Thus we arrive at the confluence between the misogynist’s regressive terrors and the fear – expressed with such brutality by Anders Breivik – that the waning of paternal authority will lead to total cultural collapse.[22] The most influential modern recounting of this narrative was that given by Christopher Lasch in his bestselling The Culture of Narcissism (1979), widely credited with popularizing the then abstruse psychoanalytic term. Lasch’s account of cultural degeneration was considerably more complicated[23] than those still served up by politicians, MRAs and tabloid journalists (Cf. n.23), but it retained the hallmarks of the form. Lasch’s narcissist is “[a]cquisitive in the sense that his cravings have no limits.” He “does not accumulate goods and provisions against the future” but rather “demands immediate gratification and lives in a state of restless, perpetually unsatisfied desire.” (Lasch 1979:xvi) His cultural landscape is marked by “the proliferation of images,” “therapeutic ideologies,” “the cult of consumption” (32) and “the fascination with fame and celebrity.” (176) Unlike the “rugged individualist” (10) of yesteryear, who “had in himself the principle of self-government,” (131) the fragile, insatiable narcissist is other-directed and concerned only with “an admiring audience.” (10) And while the self-directed individual regards the world as “an empty wilderness to be shaped to his own design,” the narcissist’s “world is a mirror.” (10) Lasch may have deployed a reworked account of the development of moral restraint (Cf. n.24), but the cause of this limitless voraciousness nonetheless remained changes in family structure and the diminished role of the father in “the conscious life of the child.” (176) In The Minimal Self, published five years after his popular polemic, Lasch underlined that the significance of “the emotional absence of the father” lay in “the removal of an important obstacle to the child’s illusion of omnipotence.” (Lasch 1984:192)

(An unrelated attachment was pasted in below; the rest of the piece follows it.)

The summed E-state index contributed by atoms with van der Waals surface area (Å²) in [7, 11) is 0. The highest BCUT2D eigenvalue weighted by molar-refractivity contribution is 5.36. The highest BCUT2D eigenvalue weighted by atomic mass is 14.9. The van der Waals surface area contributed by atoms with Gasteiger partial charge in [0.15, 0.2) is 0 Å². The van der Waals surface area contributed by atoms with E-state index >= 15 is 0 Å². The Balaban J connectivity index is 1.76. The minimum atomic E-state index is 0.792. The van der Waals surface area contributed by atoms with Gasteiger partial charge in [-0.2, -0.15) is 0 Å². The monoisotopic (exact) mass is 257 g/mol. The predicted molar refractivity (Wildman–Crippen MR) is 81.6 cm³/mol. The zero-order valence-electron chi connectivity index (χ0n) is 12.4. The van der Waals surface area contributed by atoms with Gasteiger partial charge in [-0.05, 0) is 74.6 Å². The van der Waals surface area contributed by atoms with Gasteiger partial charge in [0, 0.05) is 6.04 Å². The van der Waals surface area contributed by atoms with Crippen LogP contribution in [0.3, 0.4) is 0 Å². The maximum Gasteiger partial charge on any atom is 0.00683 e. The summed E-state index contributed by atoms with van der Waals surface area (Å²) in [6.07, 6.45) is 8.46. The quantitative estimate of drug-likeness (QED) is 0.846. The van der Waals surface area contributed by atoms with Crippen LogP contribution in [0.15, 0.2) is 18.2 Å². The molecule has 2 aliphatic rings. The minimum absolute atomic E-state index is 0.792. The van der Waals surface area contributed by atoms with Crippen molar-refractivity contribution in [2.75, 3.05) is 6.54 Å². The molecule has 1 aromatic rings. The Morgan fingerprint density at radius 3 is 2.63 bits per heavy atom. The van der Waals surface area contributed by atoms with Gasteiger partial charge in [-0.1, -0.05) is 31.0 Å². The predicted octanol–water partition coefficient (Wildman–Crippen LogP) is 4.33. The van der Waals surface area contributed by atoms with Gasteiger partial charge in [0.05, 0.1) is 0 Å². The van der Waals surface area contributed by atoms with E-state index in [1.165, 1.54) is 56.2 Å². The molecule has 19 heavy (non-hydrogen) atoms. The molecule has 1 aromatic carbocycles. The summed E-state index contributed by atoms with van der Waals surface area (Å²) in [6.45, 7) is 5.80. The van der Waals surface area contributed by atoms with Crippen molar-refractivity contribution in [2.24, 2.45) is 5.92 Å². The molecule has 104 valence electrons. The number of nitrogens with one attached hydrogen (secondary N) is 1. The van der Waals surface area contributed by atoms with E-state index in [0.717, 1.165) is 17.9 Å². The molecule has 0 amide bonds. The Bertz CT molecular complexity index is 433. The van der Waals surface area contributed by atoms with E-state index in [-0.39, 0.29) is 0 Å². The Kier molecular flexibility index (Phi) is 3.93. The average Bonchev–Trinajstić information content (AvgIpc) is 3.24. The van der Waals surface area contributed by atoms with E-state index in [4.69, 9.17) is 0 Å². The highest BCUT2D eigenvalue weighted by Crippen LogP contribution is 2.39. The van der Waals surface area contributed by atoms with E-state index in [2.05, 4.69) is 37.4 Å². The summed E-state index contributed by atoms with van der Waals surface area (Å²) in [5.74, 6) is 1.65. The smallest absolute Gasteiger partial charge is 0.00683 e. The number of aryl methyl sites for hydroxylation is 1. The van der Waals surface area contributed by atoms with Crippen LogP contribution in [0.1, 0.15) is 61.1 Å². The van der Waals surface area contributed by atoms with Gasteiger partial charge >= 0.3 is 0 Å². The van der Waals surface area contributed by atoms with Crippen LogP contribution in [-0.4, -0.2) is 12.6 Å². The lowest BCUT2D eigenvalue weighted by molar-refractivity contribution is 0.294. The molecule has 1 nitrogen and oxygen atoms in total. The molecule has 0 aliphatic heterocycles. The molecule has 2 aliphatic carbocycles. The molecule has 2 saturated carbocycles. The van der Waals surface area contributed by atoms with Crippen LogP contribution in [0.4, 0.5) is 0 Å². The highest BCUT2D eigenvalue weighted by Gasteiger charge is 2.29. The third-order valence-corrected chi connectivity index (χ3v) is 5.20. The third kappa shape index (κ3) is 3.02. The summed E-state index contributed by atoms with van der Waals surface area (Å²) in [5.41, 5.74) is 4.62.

While The Culture of Narcissism steered clear of any overt discussion of gender, its argument invokes, as Jessica Benjamin notes, a “debate over Oedipus and Narcissus” that “has an implicit sexual politics.” (1988:156) For Stephanie Engels, writing in The Socialist Review in 1980, Lasch’s analysis, like Breivik’s thirty years later, reflected a fear of individual and cultural ‘feminization.’ (Cf. Benjamin 1988: 156) Indeed, there is a marked resonance between Lasch’s critique of mass consumption driven by “unsatisfied oral cravings,” (33) and the misogynist’s fear of a cultural collapse precipitated by women’s sexual wantonness,[24] or the specious suggestion that, as Pozdnyshev claims, “all the trade in the luxuries of life is called into existence and sustained…in order to satisfy the whim of woman.” (Tolstoy 1993:84) It is indicative of the paternal schema of Lasch’s thought that he considers insatiable orality – the residue of unrestrained pre-Oedipal narcissism – to be a defining feature of a narcissistic culture, despite the fact that it features nowhere in diagnostic criteria of narcissistic personality disorder, and analytic accounts, as we will explore shortly, are, as Elizabeth Lunbeck suggests, concerned rather with the “narcissist’s many refusals in the name of self-sufficiency.” (Lunbeck 2014:15) That is, she continues, “Lasch’s imperial self of yesteryear was…a clinical description of the analyst’s narcissist,” the “so-called autonomous self of Western culture…that celebrates renunciation, independence, and sovereign self-mastery.” (36)